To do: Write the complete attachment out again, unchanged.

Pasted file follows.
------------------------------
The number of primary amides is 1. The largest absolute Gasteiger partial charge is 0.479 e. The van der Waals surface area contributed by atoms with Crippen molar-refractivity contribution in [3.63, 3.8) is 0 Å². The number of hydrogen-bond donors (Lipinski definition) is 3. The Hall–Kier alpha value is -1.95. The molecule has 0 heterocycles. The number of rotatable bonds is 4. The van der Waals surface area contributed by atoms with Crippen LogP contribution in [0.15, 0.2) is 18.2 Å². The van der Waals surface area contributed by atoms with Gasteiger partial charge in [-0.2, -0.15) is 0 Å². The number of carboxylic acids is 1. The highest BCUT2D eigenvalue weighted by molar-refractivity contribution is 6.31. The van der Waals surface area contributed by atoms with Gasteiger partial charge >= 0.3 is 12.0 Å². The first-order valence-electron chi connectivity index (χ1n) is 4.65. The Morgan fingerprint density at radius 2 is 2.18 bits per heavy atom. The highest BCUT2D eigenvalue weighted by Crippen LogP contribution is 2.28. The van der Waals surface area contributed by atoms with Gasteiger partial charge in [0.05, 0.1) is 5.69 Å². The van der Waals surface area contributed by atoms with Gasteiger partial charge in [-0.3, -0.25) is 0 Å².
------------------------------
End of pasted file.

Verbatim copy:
The number of primary amides is 1. The largest absolute Gasteiger partial charge is 0.479 e. The van der Waals surface area contributed by atoms with Crippen molar-refractivity contribution in [3.63, 3.8) is 0 Å². The number of hydrogen-bond donors (Lipinski definition) is 3. The Hall–Kier alpha value is -1.95. The molecule has 0 heterocycles. The number of rotatable bonds is 4. The van der Waals surface area contributed by atoms with Crippen LogP contribution in [0.15, 0.2) is 18.2 Å². The van der Waals surface area contributed by atoms with Gasteiger partial charge in [-0.2, -0.15) is 0 Å². The number of carboxylic acids is 1. The highest BCUT2D eigenvalue weighted by molar-refractivity contribution is 6.31. The van der Waals surface area contributed by atoms with Gasteiger partial charge >= 0.3 is 12.0 Å². The first-order valence-electron chi connectivity index (χ1n) is 4.65. The Morgan fingerprint density at radius 2 is 2.18 bits per heavy atom. The highest BCUT2D eigenvalue weighted by Crippen LogP contribution is 2.28. The van der Waals surface area contributed by atoms with Gasteiger partial charge in [0.05, 0.1) is 5.69 Å². The van der Waals surface area contributed by atoms with Gasteiger partial charge in [-0.3, -0.25) is 0 Å².